Thursday, March 20, 2008

Saabyurk's Story

Let me digress a little and tell you about my ride home from the dealer in my new (to me) red 1966 Saab 96. It was a winter day with packed snow (white ice) covering most of the rural road. I was thrilled beyond belief to be effortlessly cruising the two lane country roads with quiet speed and confidence, a new experience for me. There was a sharp, city-street-like ninety degree right turn in the road, and I lifted off the throttle to slow for the turn. However, I was unaccustomed to the free-wheeling of the Saab, and the total silence lulled me into thinking the car was slowing. I glanced in the rear view mirror and noticed that a Corvair (a rear-engined Chevrolet of the time) had pulled up on me, and the driver had a fiendish gleam in his eyes, with both hands gripping the steering wheel as though expecting to do battle, and I wondered what was up. Then, just before entry into the turn, I glanced at the speedometer to make sure I had slowed enough and nearly panicked when I saw it reading 60 mph, and I was already at the turn-in point. I was 100% sure I was going to wreck my new Saab, and briefly debated whether to just continue straight into the snowy field ahead (but through a wooden fence), or try the turn. I decided to go for it, but was expecting to lose control and crash. Ha! Not even a slip or slide into the opposite lane! I knew then I would never drive another make as I watched the Corvair in my rear view mirror, sliding backend-first into the snow.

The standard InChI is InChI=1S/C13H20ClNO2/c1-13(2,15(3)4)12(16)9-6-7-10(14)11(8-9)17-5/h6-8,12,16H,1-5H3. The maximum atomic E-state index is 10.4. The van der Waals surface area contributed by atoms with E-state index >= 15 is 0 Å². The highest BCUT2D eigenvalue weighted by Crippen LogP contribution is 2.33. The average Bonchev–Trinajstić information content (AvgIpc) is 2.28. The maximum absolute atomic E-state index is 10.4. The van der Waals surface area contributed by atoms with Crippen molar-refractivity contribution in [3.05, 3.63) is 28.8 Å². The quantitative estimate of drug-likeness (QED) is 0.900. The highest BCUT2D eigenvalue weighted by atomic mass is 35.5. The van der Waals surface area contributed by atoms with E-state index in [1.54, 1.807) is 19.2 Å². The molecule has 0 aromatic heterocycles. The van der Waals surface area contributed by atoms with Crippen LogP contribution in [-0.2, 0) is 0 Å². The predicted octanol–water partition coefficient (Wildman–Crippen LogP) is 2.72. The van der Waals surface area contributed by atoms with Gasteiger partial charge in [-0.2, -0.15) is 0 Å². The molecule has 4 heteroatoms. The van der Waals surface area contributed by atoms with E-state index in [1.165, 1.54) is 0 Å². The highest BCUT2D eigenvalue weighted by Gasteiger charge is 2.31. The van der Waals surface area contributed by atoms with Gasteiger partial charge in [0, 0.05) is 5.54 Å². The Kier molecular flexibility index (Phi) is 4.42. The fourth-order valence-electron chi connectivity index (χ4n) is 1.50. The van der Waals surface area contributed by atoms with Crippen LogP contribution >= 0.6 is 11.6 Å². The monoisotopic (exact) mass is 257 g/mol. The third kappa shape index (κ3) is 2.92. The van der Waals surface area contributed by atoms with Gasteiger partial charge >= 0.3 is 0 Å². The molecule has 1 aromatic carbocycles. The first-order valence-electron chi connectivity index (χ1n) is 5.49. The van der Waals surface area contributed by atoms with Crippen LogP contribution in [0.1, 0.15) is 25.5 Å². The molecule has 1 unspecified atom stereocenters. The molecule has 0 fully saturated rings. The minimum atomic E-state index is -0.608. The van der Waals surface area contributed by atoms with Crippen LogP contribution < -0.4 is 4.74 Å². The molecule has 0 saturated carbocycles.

And now, to make this the longest post I will ever make, let me tell you about my “Big Yump”. I was young and foolish, with a heavy foot. Fortunately though, the little 2-stroke engine would only top out at about 85 mph, which is how I always drove her. Returning home late one night on a narrow, 2-lane road in a heavily wooded area, I was cruising my usual 85 mph. As I came out of a right hand bend, I noticed huge chuck holes, and the road was dirt instead of the asphalt I expected. I thought, “No problem, I can have fun weaving around them”, which I did. Then I realized that it wasn’t good to have paid so much attention to the chuck holes because a narrow bridge spanning a small stream was no longer there. The often-flooded bridge had been replaced by a much larger and longer bridge, but approximately six feet higher than the original. They hadn’t elevated the roadway on either end of the bridge yet, but they had put in temporary ramps for access, but with an incline of approximately 30 degrees. It’s funny how a 6 foot high, 30 degree incline, mimicks a wall when coming at you at 85 mph. Having no time to brake, I planted both hands on the wheel and braced myself. The whump was so hard that I was slammed into the 3-point seat belt and my head pitched down so far that I saw the famous Saab horn button logo in front of my nose. After my head stopped bobbing around, I noticed an eerie silence, and as I looked out the windshield, I saw nothing but blackness. Confused, I looked out the side window, and saw the shiny new stainless steel handrails of the new bridge at least 8 feet below me, receding into the background as I flew over. Looking through the windshield again, I realized the reason for the blackness was that the headlights had been aimed skyward with nothing to illuminate. But now they were starting to illuminate the roadway beneath me as the car started turing nose down while still very high in the air. As I approached the roadway, well past the bridge and opposite ramp, I remembered watching old movies where passengers of a crashing airplane screamed as the ground came up at them. As I descended, I thought to myself “So this is how I’ll die, in an airplane crash!” Upon impact, I got another look at the famous Saab horn button logo, and when my head stopped bobbing again, I realized that I had lived through the ordeal, and amazingly, the Saab was still on the road, at about 45 mph now, but steering a little funny. I continued slowly home where I examined the car. I had apparently stretched the upper wishbone mounting bolts on both sides because the alignment shims had fallen out, but they were conveniently laying on the unique Saab engine area floor pan. So I stuck them back in and tightened the bolts. An alignment check thereafter revealed still-perfect alignment! The only other problems were a major amount of undercoating scraped off the bottom of the car because it had bellied clear down to the road surface, and the shock absorber mounting studs were now curved because of over compressing the shocks on impact. These cars were absolutely brilliant and safe, ahead of their time. I think I may have been a fatality in any other car of the time. I’m sure, at least, that it would have been fatal to any other car.


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